As a yoga teacher, it becomes obvious that one of the primary reasons someone commences yoga classes is because they want to become “more flexible”. There are often “oo’s and ah’s” or envious sideways glances when a fellow student is easily able to place their face on their legs in a forward bend or tie their legs up in a sailors knot in a seated position.
In my experience I have been a witness to, and sufferer of, the myriad of injuries that can occur when either people are too flexible (hypermobility) or too eager to get their bodies to do what their bodies are just not ready to do.
The good news is that flexibility is not the be all and end all in yoga. In fact, you are at an advantage if you are not too flexible...particularly as a beginner. Many people have said to me “I can’t do yoga...I’m not flexible enough”. The truth is that yoga really attracts people who are naturally more flexible as they think it will be easier for them. However, hypermobility will often come at the expense of strength, and flexibility without strength is dangerous. My husband, Tony, has hypermobile joints. He began his yoga career being able to perform most of the yoga tricks in the book. I used to call him “the India rubber man”. But poor old Tony has “popped out” his elbow and his knee, and suffered numerous back issues because of his hypermobility. Now due to ligaments being over-stretched, he is prone to further injury, and must work hard to improve strength.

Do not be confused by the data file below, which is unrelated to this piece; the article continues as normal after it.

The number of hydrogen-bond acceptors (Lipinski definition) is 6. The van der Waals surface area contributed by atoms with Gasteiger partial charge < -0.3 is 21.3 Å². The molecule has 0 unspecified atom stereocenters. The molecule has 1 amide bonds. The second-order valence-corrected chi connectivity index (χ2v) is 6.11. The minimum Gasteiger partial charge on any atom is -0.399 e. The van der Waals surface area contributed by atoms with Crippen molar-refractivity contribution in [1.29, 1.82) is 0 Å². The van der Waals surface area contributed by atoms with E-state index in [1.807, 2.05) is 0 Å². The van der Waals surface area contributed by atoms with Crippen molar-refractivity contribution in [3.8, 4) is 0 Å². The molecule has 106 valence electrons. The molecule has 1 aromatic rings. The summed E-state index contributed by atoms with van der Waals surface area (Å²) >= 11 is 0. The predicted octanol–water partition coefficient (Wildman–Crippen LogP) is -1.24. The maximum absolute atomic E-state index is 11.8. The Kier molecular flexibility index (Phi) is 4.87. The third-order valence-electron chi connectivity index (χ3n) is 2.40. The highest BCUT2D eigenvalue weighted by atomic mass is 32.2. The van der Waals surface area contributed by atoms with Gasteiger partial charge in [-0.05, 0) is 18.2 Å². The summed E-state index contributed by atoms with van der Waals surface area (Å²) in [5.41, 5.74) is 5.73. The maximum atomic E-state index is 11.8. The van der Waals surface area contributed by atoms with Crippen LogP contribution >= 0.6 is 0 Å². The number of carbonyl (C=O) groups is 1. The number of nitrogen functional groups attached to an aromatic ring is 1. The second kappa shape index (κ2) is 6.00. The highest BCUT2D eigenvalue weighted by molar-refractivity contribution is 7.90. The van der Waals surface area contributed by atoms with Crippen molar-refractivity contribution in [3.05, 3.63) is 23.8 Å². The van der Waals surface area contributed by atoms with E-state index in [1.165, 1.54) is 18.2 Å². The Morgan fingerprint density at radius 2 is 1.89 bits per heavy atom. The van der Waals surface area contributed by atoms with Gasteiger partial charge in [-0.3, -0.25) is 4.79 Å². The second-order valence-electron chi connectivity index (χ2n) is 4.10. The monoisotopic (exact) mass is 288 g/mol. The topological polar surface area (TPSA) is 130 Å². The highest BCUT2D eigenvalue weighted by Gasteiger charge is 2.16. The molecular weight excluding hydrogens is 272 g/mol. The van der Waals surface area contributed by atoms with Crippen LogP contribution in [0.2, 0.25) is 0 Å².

Increased body awareness is a more realistic goal of yoga. The increased body awareness we cultivate on the mat will ripple out into the rest of our lives making us more focused, calmer in a crisis, and feeling an improved sense of well being. Strength plays a more important part than flexibility in the physical aspect of the art of yoga. The postures we practice should be well aligned and practised “intelligently” so as to improve strength and focus. A good teacher will be able to assist you to get the most out of each pose according to where you are, ensuring you are safe and well aligned. Improved flexibility comes as a side-effect...it isn’t the goal.